It seems like a revised version of N4228 was accepted by the Evolution Working Group at the last WG21 meeting but the paper(P0145R0) is not yet available. So this could possibly no longer be unspecified in C++17.

Update 2

Revision 3 of p0145 made this specified and update [expr.ass]p1:

The assignment operator (=) and the compound assignment operators all group right-to-left. All require a modifiable lvalue as their left operand; their result is an lvalue referring to the left operand. The result in all cases is a bit-field if the left operand is a bit-field. In all cases, the assignment is sequenced after the value computation of the right and left operands, and before the value computation of the assignment expression. The right operand is sequenced before the left operand. ...

| improve this answer | |
  • 1
    Note, in order to show that this is unspecified versus undefined behavior we need to quote section 1.9, quoting section 5.17 is not sufficient. – Shafik Yaghmour Nov 9 '15 at 15:29
  • 1
    Note, as of proposal p0145r3 this is no longer unspecified behavior. §[expr.ass] now says The right operand is sequenced before the left operand – Shafik Yaghmour Oct 27 '17 at 17:29
  • Given an expression like *f(foo()) = x; or *(foo()) += x;, where x might be accessible to function foo, would a compiler be required to read x, save it somewhere, and then call foo, retrieve the saved value, and then store or add it to foo? That would seem like it would add expense on some platforms, and of the compilers I've tested, only clang seems to actually work that way in C++17 mode. – supercat Aug 13 '18 at 20:19
8

From the C++11 standard (emphasis mine):

5.17 Assignment and compound assignment operators

1 The assignment operator (=) and the compound assignment operators all group right-to-left. All require a modifiable lvalue as their left operand and return an lvalue referring to the left operand. The result in all cases is a bit-field if the left operand is a bit-field. In all cases, the assignment is sequenced after the value computation of the right and left operands, and before the value computation of the assignment expression.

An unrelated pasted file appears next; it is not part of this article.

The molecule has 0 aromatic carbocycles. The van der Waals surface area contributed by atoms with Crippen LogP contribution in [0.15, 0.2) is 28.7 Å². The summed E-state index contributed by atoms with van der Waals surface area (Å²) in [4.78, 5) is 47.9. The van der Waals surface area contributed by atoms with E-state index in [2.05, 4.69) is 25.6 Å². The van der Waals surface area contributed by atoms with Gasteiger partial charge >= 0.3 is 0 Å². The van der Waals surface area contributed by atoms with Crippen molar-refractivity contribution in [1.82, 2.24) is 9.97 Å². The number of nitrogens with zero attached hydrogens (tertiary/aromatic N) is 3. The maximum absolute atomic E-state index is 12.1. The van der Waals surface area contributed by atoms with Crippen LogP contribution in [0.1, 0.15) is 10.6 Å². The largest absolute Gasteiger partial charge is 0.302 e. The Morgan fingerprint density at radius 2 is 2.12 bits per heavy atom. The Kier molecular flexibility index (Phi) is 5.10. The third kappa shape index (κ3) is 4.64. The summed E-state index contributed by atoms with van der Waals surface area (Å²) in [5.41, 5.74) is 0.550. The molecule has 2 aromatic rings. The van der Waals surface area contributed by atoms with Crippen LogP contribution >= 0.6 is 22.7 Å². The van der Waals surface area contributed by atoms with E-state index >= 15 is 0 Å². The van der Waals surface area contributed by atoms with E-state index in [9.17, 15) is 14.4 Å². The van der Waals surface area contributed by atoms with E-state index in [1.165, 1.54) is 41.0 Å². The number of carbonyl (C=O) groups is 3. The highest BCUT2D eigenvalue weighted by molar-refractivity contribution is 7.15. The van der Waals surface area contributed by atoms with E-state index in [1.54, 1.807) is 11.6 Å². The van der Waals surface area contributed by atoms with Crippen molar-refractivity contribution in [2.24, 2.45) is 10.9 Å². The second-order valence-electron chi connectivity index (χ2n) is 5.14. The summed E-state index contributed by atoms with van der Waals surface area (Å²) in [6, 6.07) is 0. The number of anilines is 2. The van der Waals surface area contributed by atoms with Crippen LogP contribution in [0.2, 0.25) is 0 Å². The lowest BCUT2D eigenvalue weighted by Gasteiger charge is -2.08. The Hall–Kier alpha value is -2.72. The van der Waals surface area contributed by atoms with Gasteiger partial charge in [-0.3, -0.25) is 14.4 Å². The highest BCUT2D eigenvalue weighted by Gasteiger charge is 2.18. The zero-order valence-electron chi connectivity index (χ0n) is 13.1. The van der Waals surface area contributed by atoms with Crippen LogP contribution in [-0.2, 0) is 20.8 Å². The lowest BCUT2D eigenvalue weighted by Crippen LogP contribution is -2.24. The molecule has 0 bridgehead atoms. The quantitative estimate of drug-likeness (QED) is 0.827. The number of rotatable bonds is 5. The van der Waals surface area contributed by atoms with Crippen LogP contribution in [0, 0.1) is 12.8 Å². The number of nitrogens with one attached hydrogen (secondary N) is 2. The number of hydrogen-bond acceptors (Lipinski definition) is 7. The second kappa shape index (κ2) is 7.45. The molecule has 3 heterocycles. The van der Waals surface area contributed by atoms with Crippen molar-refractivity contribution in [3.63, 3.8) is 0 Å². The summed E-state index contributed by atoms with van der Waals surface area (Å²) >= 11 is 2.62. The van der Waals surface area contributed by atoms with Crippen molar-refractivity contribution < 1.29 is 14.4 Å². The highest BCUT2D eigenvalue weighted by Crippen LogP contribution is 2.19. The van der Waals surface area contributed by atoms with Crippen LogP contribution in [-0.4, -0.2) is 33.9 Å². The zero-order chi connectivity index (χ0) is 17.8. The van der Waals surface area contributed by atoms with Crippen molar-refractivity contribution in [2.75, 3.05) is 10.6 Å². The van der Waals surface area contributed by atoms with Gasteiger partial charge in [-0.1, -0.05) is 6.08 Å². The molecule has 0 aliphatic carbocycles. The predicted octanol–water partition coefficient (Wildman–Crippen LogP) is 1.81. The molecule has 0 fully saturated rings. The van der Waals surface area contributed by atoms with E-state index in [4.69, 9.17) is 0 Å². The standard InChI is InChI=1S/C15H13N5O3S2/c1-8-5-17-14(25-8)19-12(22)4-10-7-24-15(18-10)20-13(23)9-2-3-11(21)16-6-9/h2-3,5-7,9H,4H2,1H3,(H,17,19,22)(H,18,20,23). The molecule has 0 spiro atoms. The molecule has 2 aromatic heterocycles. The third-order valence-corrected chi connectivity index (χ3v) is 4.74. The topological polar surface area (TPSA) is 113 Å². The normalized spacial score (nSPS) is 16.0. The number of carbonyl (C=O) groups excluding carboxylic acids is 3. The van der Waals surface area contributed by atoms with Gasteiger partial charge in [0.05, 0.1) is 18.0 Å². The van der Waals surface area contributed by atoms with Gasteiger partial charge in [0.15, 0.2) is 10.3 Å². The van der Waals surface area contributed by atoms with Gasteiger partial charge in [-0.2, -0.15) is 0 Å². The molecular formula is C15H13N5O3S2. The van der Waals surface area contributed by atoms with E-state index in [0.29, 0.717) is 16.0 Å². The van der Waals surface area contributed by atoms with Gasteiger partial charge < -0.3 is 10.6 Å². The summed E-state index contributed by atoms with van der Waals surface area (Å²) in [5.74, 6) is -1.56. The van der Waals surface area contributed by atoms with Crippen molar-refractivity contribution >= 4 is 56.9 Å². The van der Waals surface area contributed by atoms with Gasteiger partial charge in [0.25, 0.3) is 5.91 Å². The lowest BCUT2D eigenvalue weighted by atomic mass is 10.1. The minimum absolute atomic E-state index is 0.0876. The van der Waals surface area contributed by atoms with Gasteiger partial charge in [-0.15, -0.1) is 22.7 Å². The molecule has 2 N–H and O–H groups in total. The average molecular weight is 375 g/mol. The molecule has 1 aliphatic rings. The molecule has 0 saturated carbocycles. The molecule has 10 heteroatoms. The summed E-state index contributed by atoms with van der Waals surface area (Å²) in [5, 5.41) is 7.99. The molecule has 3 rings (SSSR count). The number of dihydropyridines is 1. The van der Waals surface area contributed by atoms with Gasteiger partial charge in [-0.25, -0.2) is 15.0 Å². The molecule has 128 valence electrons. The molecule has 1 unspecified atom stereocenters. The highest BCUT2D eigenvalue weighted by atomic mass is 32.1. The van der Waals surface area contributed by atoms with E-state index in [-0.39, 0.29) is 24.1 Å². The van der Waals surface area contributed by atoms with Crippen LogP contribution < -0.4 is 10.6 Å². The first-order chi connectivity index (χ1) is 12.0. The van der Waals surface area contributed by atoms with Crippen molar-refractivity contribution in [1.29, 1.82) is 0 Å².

Whether the left operand is evaluated first or the right operand is evaluated first is not specified by the language. A compiler is free to choose to evaluate either operand first. Since the final result of your code depends on the order of evaluation of the operands, I would say it is unspecified behavior rather than undefined behavior.

1.3.25 unspecified behavior

behavior, for a well-formed program construct and correct data, that depends on the implementation

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3

I'm sure that the standard does not specify for an expression x = y; which order x or y is evaluated in the C++ standard (this is the reason why you can't do *p++ = *p++ for example, because p++ is not done in a defined order).

In other words, to guarantee order x = y; in a defined order, you need to do break it up into two sequence points.

 T tmp = y;
 x = tmp;

(Of course, in this particular case, one might presume the compiler prefers to do operator[] before size() because it can then store the value directly into the result of operator[] instead of keeping it in a temporary place, to store it later after operator[] has been evaluated - but I'm pretty sure the compiler doesn't NEED to do it in that order)

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  • 1
    Your suggested break introduces extra objects and side-effects - using a reference of some sort might be better – M.M Nov 9 '15 at 4:48
  • Only if y is not a trivial type like int or size_t, of course. – Mats Petersson Nov 9 '15 at 9:14
1

Let's take a look at what your code breaks down to:

mp.operator[](10).operator=(mp.size());

which pretty much tells the story that in the first part an entry to 10 is created and in the second part the size of the container is assigned to the integer reference in position of 10.

But now you get into the order of evaluation problem which is unspecified. Here is a much simpler example .

When should map::size() get called, before or after map::operator(int const &); ?

Nobody really knows.